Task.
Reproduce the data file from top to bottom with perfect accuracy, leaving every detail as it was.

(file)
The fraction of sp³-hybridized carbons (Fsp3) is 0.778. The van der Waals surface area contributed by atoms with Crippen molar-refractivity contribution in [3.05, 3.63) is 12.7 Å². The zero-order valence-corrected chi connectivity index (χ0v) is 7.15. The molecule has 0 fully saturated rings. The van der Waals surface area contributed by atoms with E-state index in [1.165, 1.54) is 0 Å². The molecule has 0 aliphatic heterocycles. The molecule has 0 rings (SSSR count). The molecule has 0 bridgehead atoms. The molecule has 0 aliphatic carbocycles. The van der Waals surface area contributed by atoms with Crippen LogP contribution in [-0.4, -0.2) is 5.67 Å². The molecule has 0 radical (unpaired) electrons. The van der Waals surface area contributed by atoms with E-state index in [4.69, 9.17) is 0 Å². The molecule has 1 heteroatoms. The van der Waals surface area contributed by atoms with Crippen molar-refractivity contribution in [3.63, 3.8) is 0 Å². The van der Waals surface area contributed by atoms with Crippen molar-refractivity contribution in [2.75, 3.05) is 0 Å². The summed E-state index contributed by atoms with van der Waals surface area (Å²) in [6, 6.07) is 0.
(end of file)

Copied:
The fraction of sp³-hybridized carbons (Fsp3) is 0.778. The van der Waals surface area contributed by atoms with Crippen molar-refractivity contribution in [3.05, 3.63) is 12.7 Å². The zero-order valence-corrected chi connectivity index (χ0v) is 7.15. The molecule has 0 fully saturated rings. The van der Waals surface area contributed by atoms with E-state index in [1.165, 1.54) is 0 Å². The molecule has 0 aliphatic heterocycles. The molecule has 0 rings (SSSR count). The molecule has 0 bridgehead atoms. The molecule has 0 aliphatic carbocycles. The van der Waals surface area contributed by atoms with Crippen LogP contribution in [-0.4, -0.2) is 5.67 Å². The molecule has 0 radical (unpaired) electrons. The van der Waals surface area contributed by atoms with E-state index in [4.69, 9.17) is 0 Å². The molecule has 1 heteroatoms. The van der Waals surface area contributed by atoms with Crippen molar-refractivity contribution in [3.63, 3.8) is 0 Å². The van der Waals surface area contributed by atoms with Crippen molar-refractivity contribution in [2.75, 3.05) is 0 Å². The summed E-state index contributed by atoms with van der Waals surface area (Å²) in [6, 6.07) is 0.